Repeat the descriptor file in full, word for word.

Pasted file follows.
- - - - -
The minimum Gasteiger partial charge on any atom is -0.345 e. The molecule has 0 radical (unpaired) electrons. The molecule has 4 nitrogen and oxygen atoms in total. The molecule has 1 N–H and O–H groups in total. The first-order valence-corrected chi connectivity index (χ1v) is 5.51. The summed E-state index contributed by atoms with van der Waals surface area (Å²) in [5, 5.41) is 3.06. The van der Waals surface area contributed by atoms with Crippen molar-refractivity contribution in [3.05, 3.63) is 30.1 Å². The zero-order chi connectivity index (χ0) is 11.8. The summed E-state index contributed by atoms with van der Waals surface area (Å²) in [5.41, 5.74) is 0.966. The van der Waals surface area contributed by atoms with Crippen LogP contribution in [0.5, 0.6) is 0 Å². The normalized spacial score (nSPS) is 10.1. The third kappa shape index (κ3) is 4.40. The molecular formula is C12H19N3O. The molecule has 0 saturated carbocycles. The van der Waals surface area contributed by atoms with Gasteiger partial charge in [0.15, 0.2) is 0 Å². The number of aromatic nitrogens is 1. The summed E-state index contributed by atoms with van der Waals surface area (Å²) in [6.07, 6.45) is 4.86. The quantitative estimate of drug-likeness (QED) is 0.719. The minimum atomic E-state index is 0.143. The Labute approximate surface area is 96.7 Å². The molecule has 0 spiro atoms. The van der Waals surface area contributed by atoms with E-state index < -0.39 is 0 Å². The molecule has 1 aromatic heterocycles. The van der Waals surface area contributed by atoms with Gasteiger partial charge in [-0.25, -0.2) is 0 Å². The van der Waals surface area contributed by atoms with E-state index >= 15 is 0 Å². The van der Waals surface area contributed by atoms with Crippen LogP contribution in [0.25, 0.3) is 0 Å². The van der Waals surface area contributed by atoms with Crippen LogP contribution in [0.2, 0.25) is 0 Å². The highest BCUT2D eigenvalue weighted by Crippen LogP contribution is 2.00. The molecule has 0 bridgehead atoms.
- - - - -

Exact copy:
The minimum Gasteiger partial charge on any atom is -0.345 e. The molecule has 0 radical (unpaired) electrons. The molecule has 4 nitrogen and oxygen atoms in total. The molecule has 1 N–H and O–H groups in total. The first-order valence-corrected chi connectivity index (χ1v) is 5.51. The summed E-state index contributed by atoms with van der Waals surface area (Å²) in [5, 5.41) is 3.06. The van der Waals surface area contributed by atoms with Crippen molar-refractivity contribution in [3.05, 3.63) is 30.1 Å². The zero-order chi connectivity index (χ0) is 11.8. The summed E-state index contributed by atoms with van der Waals surface area (Å²) in [5.41, 5.74) is 0.966. The van der Waals surface area contributed by atoms with Crippen LogP contribution in [0.5, 0.6) is 0 Å². The normalized spacial score (nSPS) is 10.1. The third kappa shape index (κ3) is 4.40. The molecular formula is C12H19N3O. The molecule has 0 saturated carbocycles. The van der Waals surface area contributed by atoms with Gasteiger partial charge in [0.15, 0.2) is 0 Å². The number of aromatic nitrogens is 1. The summed E-state index contributed by atoms with van der Waals surface area (Å²) in [6.07, 6.45) is 4.86. The quantitative estimate of drug-likeness (QED) is 0.719. The minimum atomic E-state index is 0.143. The Labute approximate surface area is 96.7 Å². The molecule has 0 spiro atoms. The van der Waals surface area contributed by atoms with E-state index < -0.39 is 0 Å². The molecule has 1 aromatic heterocycles. The van der Waals surface area contributed by atoms with Gasteiger partial charge in [-0.25, -0.2) is 0 Å². The van der Waals surface area contributed by atoms with E-state index >= 15 is 0 Å². The van der Waals surface area contributed by atoms with Crippen LogP contribution in [0.25, 0.3) is 0 Å². The van der Waals surface area contributed by atoms with Crippen LogP contribution in [0.2, 0.25) is 0 Å². The highest BCUT2D eigenvalue weighted by Crippen LogP contribution is 2.00. The molecule has 0 bridgehead atoms.